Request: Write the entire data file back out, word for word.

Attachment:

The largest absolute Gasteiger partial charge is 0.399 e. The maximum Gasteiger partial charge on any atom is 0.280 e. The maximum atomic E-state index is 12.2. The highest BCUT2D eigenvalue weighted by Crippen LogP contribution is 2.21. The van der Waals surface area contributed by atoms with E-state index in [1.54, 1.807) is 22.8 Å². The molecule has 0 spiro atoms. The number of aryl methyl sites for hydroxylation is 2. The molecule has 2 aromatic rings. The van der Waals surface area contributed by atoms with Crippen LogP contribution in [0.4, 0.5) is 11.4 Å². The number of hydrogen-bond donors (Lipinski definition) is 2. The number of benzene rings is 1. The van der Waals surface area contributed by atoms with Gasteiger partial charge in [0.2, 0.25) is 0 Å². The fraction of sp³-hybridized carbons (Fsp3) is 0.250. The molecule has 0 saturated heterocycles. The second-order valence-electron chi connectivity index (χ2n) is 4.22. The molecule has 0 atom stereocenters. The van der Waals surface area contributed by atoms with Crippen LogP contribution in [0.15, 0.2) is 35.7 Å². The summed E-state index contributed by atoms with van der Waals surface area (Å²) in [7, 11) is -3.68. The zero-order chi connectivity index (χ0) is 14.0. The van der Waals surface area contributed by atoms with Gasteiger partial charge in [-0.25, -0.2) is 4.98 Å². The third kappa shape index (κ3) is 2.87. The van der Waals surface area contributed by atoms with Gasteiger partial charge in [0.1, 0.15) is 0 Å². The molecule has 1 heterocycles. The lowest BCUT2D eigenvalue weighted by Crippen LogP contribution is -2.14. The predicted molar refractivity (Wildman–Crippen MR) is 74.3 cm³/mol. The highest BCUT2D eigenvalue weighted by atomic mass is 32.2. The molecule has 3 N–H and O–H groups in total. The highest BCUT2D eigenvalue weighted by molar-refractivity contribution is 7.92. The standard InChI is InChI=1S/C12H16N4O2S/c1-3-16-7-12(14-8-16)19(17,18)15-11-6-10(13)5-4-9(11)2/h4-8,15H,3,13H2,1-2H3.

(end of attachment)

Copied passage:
The largest absolute Gasteiger partial charge is 0.399 e. The maximum Gasteiger partial charge on any atom is 0.280 e. The maximum atomic E-state index is 12.2. The highest BCUT2D eigenvalue weighted by Crippen LogP contribution is 2.21. The van der Waals surface area contributed by atoms with E-state index in [1.54, 1.807) is 22.8 Å². The molecule has 0 spiro atoms. The number of aryl methyl sites for hydroxylation is 2. The molecule has 2 aromatic rings. The van der Waals surface area contributed by atoms with Crippen LogP contribution in [0.4, 0.5) is 11.4 Å². The number of hydrogen-bond donors (Lipinski definition) is 2. The number of benzene rings is 1. The van der Waals surface area contributed by atoms with Gasteiger partial charge in [0.2, 0.25) is 0 Å². The fraction of sp³-hybridized carbons (Fsp3) is 0.250. The molecule has 0 saturated heterocycles. The second-order valence-electron chi connectivity index (χ2n) is 4.22. The molecule has 0 atom stereocenters. The van der Waals surface area contributed by atoms with Crippen LogP contribution in [0.15, 0.2) is 35.7 Å². The summed E-state index contributed by atoms with van der Waals surface area (Å²) in [7, 11) is -3.68. The zero-order chi connectivity index (χ0) is 14.0. The van der Waals surface area contributed by atoms with Gasteiger partial charge in [-0.25, -0.2) is 4.98 Å². The third kappa shape index (κ3) is 2.87. The van der Waals surface area contributed by atoms with Gasteiger partial charge in [0.1, 0.15) is 0 Å². The molecule has 1 heterocycles. The lowest BCUT2D eigenvalue weighted by Crippen LogP contribution is -2.14. The predicted molar refractivity (Wildman–Crippen MR) is 74.3 cm³/mol. The highest BCUT2D eigenvalue weighted by atomic mass is 32.2. The molecule has 3 N–H and O–H groups in total. The highest BCUT2D eigenvalue weighted by molar-refractivity contribution is 7.92. The standard InChI is InChI=1S/C12H16N4O2S/c1-3-16-7-12(14-8-16)19(17,18)15-11-6-10(13)5-4-9(11)2/h4-8,15H,3,13H2,1-2H3.